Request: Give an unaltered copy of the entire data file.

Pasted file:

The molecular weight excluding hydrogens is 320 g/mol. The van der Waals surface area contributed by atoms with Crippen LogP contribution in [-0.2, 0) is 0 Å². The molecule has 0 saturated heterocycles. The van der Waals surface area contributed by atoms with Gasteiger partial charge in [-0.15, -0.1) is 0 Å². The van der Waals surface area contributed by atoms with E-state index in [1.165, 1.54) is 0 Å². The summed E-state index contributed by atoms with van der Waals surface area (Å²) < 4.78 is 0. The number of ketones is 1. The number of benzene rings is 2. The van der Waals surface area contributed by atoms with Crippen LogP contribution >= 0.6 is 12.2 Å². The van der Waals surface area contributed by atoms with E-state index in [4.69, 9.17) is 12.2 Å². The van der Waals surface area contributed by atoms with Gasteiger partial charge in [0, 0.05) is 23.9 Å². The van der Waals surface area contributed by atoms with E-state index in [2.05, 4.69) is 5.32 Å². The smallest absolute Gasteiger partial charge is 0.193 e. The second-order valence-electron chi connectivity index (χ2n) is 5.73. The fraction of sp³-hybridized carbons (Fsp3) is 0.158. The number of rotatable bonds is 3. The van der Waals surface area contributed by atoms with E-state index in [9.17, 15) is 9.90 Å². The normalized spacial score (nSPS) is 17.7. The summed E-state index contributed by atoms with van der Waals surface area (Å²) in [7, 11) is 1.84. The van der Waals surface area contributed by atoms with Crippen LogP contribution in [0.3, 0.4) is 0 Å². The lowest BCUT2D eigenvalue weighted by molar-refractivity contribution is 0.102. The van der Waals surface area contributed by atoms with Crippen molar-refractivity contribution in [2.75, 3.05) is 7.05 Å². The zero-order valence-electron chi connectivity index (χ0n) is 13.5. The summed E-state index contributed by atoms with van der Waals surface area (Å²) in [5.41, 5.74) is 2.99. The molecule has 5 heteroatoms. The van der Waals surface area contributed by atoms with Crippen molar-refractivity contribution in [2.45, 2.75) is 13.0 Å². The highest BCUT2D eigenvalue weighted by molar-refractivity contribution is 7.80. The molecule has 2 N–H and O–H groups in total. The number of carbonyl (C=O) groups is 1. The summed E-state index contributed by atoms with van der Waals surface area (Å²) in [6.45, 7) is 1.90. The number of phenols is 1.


The molecular weight excluding hydrogens is 320 g/mol. The van der Waals surface area contributed by atoms with Crippen LogP contribution in [-0.2, 0) is 0 Å². The molecule has 0 saturated heterocycles. The van der Waals surface area contributed by atoms with Gasteiger partial charge in [-0.15, -0.1) is 0 Å². The van der Waals surface area contributed by atoms with E-state index in [1.165, 1.54) is 0 Å². The summed E-state index contributed by atoms with van der Waals surface area (Å²) < 4.78 is 0. The number of ketones is 1. The number of benzene rings is 2. The van der Waals surface area contributed by atoms with Crippen LogP contribution >= 0.6 is 12.2 Å². The van der Waals surface area contributed by atoms with E-state index in [4.69, 9.17) is 12.2 Å². The van der Waals surface area contributed by atoms with Gasteiger partial charge in [0, 0.05) is 23.9 Å². The van der Waals surface area contributed by atoms with E-state index in [2.05, 4.69) is 5.32 Å². The smallest absolute Gasteiger partial charge is 0.193 e. The second-order valence-electron chi connectivity index (χ2n) is 5.73. The fraction of sp³-hybridized carbons (Fsp3) is 0.158. The number of rotatable bonds is 3. The van der Waals surface area contributed by atoms with E-state index in [9.17, 15) is 9.90 Å². The normalized spacial score (nSPS) is 17.7. The summed E-state index contributed by atoms with van der Waals surface area (Å²) in [7, 11) is 1.84. The van der Waals surface area contributed by atoms with Crippen LogP contribution in [0.3, 0.4) is 0 Å². The lowest BCUT2D eigenvalue weighted by molar-refractivity contribution is 0.102. The van der Waals surface area contributed by atoms with Crippen molar-refractivity contribution in [2.75, 3.05) is 7.05 Å². The zero-order valence-electron chi connectivity index (χ0n) is 13.5. The summed E-state index contributed by atoms with van der Waals surface area (Å²) in [5.41, 5.74) is 2.99. The molecule has 5 heteroatoms. The van der Waals surface area contributed by atoms with Crippen molar-refractivity contribution in [2.45, 2.75) is 13.0 Å². The highest BCUT2D eigenvalue weighted by molar-refractivity contribution is 7.80. The molecule has 2 N–H and O–H groups in total. The number of carbonyl (C=O) groups is 1. The summed E-state index contributed by atoms with van der Waals surface area (Å²) in [6.45, 7) is 1.90. The number of phenols is 1.